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Help! My Cold Meds Make Me Anxious. What ELSE Can I Do?

Feeling sick? You're probably not alone. It's that sneez-y, cough-y, mucus-y time of year.

So, if you're anything like me, you have an anxiety disorder and you hate being sick. In fact, maybe being sick in and of itself elevates your anxiety level.

Throw some cold meds into the equation and you might really end up feeling bonkers. Medicines for cold and flu can be very powerful, and the side effects of their active ingredients can sometimes include disconcerting side effects, like dizziness or wooziness. (Think Sudafed, for example.)

And that sucks. Because getting relief for a cold is awesome...unless the price for that "relief" is more than a tablespoon of anxiety.

In yesterday's post, I wrote about how I often take smaller doses of OTC cold medication than the bottle recommends. The meds still end up working (to a degree), and save me from some of the side effect-related anxiety.

But what if you're too scared to take any cold meds? Are you doomed to suffer?
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Two Pieces Of Peace From Nervous Suffering

For the longest time, I've been trying to read Peace From Nervous Suffering by Dr. Claire Weekes. My therapist recommended it to me eons ago and, while it's certainly a great read, its reader (read: me) is prone to distraction by means of shiny objects, internet memes, that Christmas box I just had to pull down from the attic today, and...and so on.

But I'm chipping my way through. Slowly, but resolutely.

Nervous suffering. What a quaint little pair of words Dr. Claire Weekes uses to describe the big bad beast of anxiety. While her language might be a tad outdated, her recommendations are timeless.

And the time is obviously right to share with you a few of Dr. Weekes's most valuable tidbits about recovering from "nervous illness", as she also calls the affliction that is panic disorder:
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My Fatal Attraction To The ‘At-A-Glance Two Days Per Page’ Planner

I used to be in love.

I used to be in love with my At-A-Glance brand planner, the one that lists two days on a single sheet of 8.5 x 11 paper.

Our affair began two years ago. I was captivated by its simplicity, its wide-open page spaces, and its daily "HOT" notations that sung out to me, siren-like: you, absent-minded gal that you are, can prioritize! You can!

But now, everything has gone sour. It was a fatal attraction from the start: what had once attracted me had ultimately ended up repelling me.

And now, I am letting you go, At-A-Glance. Perhaps there's someone else out there who will love you, but I'm moving on.


Yeah, I have an anxiety problem. We know this by now, right? My official diagnosis is panic disorder, but that doesn't stop me from feeling generally anxious, GAD style, about a lot of things. Especially organizing my time and my space. I'm not alone on this one, right?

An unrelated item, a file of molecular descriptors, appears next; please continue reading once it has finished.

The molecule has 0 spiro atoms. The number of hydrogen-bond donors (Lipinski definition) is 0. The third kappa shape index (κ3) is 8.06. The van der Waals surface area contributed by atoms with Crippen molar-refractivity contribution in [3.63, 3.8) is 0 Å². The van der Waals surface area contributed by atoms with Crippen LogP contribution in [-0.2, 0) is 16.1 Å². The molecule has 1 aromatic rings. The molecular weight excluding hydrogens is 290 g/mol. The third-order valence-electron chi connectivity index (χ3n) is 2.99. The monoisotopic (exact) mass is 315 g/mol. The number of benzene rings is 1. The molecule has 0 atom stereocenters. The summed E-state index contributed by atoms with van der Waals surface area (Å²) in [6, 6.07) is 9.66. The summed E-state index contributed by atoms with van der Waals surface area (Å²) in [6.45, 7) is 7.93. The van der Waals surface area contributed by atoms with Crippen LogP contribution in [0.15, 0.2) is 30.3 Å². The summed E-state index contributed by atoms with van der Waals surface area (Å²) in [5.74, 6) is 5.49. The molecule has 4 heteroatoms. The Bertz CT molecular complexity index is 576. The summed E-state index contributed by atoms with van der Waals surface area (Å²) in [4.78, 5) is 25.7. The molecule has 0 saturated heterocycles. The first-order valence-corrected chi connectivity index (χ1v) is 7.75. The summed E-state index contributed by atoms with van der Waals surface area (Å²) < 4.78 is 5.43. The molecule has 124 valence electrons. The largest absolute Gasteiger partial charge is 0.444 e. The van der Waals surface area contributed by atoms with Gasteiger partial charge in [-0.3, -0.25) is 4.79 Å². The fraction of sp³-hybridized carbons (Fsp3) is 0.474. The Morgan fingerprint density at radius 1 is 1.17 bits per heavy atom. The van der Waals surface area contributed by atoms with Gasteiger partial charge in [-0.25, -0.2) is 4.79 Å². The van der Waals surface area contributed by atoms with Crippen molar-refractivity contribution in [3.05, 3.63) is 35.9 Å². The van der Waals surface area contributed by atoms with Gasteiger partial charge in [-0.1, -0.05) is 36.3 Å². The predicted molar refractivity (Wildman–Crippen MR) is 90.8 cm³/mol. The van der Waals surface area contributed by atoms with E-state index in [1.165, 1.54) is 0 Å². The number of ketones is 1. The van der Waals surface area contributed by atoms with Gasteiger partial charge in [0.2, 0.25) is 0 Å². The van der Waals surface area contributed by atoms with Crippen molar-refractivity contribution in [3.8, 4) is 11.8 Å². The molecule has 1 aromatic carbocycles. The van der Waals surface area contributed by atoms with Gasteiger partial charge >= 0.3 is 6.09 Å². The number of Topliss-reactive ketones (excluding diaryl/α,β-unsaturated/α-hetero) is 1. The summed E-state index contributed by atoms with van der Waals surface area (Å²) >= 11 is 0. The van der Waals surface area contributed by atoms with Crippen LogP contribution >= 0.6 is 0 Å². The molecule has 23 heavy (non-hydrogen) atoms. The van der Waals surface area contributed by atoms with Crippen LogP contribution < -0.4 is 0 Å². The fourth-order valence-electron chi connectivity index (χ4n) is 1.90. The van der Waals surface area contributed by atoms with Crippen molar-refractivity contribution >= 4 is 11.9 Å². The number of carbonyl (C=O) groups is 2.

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What Does Google Autocomplete Tell Us About Anxiety?

I really like Google's autocomplete feature because it makes me feel like I'm rifling through the world's garbage.

That sounds weird, I know. Let me explain further: A curbside trash bag filled with old to-do lists, kitchen waste, and empty product packages can teach you a lot about the creator of the waste.

If you snoop hard enough, you can likely determine all sorts of details about the person -- and their culture -- based upon what they toss in the trash.

It's like archeology. Dirty and stinky, yes, but still archeology.

Searching Google and seeing that little autocomplete drop-down menu can be as revealing as trash, albeit in a more anonymized way. You can use it to take the pulse of the English-speaking world on virtually any topic, from
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How Can I Treat Anxiety-Related Nausea?

I went camping this past weekend -- a feat in itself, essentially. Thanks to our awesomely large tent and my penchant for over-packing, I felt safe. I had my anxiety meds. I had enough clothing. I had food and I had water and I had plenty of blankets.

And, thankfully, I also had my "nausea bag".

Because nausea is one of my most difficult-to-handle anxiety symptoms, I lug around a big black bag of Every Nausea Remedy Known To Man whenever I travel.

I don't get carsick, exactly -- I've never actually puked on the side of the road or anything. But no matter: my stomach does flips, I start to sweat, I feel the impulse to dry heave, my mouth gets all spitty, and I sit whining in the passenger seat with my head between my knees.


Does the nausea cause the anxiety, or does the anxiety (of traveling) cause the nausea? Framing such a question in an either/or fashion answers nothing. I'm certain it's a little bit of both. I'm emetophobic, so I'm afraid to puke (and afraid of feeling nausiated in general). And, I'm agoraphobic -- so I'm afraid to go out and travel by car.

When nausea and anxiety combine, they form a powerful boss.